Supreme Court E-Library
Information At Your Fingertips

  View printer friendly version

687 Phil. 75


[ A.M. No. P-12-3035 [Formerly OCA I.P.I. No. 11- 3619-P], June 13, 2012 ]




On 7 April 2011, Ethelwolda A. Jaravata filed a complaint letter with the Office of the Court Administrator (OCA), claiming that on 18 February 2011, respondent Precioso T. Orencia entered her chambers while intoxicated and uttered disrespectful statements against her.

Complainant is the Presiding Judge of the Municipal Trial Court (MTC), First Judicial Region in Aringay, La Union, while respondent is the Clerk of Court of MTC Agoo. On 19 June 2003, four criminal cases were assigned to complainant by virtue of a Designation Order issued by Executive Judge Clifton U. Ganay. While the said cases originated in Agoo, the Presiding Judge of Agoo had recused himself from hearing them. On two other occasions, Judge Ganay again issued Designation Orders reassigning four more cases to Judge Jaravata.

Judge Jaravata later discovered that in one of these cases, respondent Orencia took two days upon his receipt of a pending Motion before forwarding the case records to complainant. During the court session of 10 December 2010, Orencia, the stenographer, and the process server were all absent. A Subpoena for one of the criminal cases was not served upon the concerned litigant, despite Orencia’s receipt thereof on 7 December 2010. Thus, in her Order dated 10 December 2010, Judge Jaravata informed the Executive Judge of the regional trial court regarding the purported indifference of Orencia towards the latter’s court duties.

At around 3:00 in the afternoon of 18 February 2011, Judge Jaravata was preparing to leave the court after the day’s session had ended. In the corridor, she saw respondent, who handed her a diary as a gift and informed her that he had come from a social affair nearby. Complainant thanked him then said, “I thought you went to GSIS. You are heavily drunk, Mang Che. Be careful, you might not retire if somebody will file a case against you. You are drunk and you are here.”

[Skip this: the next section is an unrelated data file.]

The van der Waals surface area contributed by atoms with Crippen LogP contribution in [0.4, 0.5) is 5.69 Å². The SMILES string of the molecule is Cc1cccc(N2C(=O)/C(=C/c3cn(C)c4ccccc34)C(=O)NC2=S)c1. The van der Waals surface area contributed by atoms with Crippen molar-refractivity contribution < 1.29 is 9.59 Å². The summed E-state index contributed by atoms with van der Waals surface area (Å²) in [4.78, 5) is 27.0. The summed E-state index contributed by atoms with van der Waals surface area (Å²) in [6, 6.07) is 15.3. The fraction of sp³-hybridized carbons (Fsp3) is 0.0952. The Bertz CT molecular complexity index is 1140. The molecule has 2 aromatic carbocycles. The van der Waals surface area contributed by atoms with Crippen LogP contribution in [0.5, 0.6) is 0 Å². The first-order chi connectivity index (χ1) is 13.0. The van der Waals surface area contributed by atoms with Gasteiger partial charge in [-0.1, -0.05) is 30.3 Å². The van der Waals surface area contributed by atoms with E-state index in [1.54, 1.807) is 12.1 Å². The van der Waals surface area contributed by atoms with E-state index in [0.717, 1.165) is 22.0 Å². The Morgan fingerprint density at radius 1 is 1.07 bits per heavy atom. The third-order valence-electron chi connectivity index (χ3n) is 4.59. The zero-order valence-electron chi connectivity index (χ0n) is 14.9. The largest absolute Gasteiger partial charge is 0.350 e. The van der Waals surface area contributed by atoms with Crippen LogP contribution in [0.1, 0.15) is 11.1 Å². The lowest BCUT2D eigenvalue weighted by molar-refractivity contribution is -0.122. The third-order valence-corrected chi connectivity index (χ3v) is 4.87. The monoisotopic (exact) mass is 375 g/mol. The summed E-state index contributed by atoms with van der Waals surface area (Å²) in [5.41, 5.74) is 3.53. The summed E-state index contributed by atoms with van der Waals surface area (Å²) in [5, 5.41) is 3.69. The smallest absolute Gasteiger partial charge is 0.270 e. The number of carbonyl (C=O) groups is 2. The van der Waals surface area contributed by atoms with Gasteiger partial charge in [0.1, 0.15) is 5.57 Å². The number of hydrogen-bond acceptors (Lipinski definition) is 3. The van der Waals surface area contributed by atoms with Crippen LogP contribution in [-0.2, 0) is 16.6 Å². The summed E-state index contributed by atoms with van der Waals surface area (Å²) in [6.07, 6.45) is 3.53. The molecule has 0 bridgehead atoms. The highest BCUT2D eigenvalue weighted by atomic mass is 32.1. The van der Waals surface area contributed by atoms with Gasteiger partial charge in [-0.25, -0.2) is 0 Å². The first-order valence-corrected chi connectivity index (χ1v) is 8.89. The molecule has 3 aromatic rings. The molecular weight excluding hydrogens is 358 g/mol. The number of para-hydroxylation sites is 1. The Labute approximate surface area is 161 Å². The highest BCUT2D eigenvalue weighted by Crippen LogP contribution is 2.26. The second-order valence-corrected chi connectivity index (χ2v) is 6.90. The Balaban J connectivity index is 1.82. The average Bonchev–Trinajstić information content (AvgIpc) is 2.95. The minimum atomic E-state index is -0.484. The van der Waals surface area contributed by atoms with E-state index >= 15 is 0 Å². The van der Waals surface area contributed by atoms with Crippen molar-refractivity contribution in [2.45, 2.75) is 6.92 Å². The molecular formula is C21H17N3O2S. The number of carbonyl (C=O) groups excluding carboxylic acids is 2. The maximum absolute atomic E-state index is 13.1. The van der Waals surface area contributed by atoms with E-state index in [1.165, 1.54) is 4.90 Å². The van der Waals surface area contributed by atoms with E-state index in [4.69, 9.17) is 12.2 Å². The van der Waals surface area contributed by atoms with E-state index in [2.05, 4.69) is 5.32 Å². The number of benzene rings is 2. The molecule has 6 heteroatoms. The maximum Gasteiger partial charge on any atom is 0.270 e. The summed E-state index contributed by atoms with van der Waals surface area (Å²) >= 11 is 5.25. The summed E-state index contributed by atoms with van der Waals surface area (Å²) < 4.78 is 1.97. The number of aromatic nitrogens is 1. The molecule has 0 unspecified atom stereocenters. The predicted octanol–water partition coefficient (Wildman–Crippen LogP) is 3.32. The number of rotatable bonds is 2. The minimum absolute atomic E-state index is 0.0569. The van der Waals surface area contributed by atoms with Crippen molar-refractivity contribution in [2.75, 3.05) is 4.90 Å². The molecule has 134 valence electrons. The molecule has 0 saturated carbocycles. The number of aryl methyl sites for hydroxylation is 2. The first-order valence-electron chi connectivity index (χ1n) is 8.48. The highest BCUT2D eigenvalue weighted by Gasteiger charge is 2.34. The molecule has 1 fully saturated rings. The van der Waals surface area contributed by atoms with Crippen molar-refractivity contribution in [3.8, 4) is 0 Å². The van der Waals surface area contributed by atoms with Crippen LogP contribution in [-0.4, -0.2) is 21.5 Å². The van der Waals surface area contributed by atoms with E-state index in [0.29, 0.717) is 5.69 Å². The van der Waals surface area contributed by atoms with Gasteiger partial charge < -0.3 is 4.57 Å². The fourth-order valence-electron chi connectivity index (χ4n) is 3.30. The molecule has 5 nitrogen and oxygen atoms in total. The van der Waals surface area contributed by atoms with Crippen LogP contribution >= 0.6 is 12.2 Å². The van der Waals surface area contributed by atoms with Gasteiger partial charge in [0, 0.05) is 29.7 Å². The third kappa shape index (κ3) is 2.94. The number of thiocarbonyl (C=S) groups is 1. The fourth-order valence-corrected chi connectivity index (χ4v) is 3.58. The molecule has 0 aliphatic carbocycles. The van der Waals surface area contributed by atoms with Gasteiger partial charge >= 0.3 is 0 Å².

Respondent followed complainant and, within earshot of litigants and court personnel, yelled, “You are the one interested in removing me. I’m not afraid to be removed, if I’ll be removed, I have means to live, all my children are finished (with their schooling). I tell you, I will surely retire, if you know somebody in the Supreme Court, I too have connections... If I will be removed, I assure you that all of us will be removed.”

Complainant judge then asked, “Mang Che, what’s your problem?” Respondent continued with his tirade, calling the judge by her first name. When complainant was about to light a cigarette to appease and calm herself, respondent shouted, “Even you, you are smoking.” Complainant called Judge Clifton Ganay, who promptly arrived at her chambers. Even in Judge Ganay’s presence, respondent allegedly continued hurling invectives towards complainant.

Judge Jaravata thus filed the present Complaint, charging respondent Orencia with disrespect and discourtesy tantamount to grave misconduct. She also bewails the failure of the in-house security guards to impose safety measures and protect the occupants of the Hall of Justice from the threat of harm. She rebukes Security Guard Roberto Lacsamana in his preparation of the Incident Report, which allegedly stated that it was her smoking that triggered the behavior of respondent.

Respondent Orencia submitted his Comment with Counter-Complaint dated 13 April 2011. He admits to having attended a social affair on the day of the incident, but denies being “heavily drunk,” as he had consumed only two bottles of beer. He claimed that he greeted complainant politely and even gave her a diary. It was only when he saw her smoking inside the chamber and reminded her about her policy on cleanliness that she allegedly uttered, “Judge ako. Pwede kita ipatanggal. Hindi ka maka-retire.” Respondent was unable to rein in his temper and answered, “Ikaw ang magpapatanggal sa akin, hindi ako takot na matanggal, kahit matanggal ako, may pambuhay ako, tapos na lahat ng mga anak ko.”

Respondent retired from service on 1 July 2011. On 12 December 2011, the OCA submitted its report, recommending that respondent be reprimanded for his behavior and fined in the amount of P3,000 (three thousand pesos).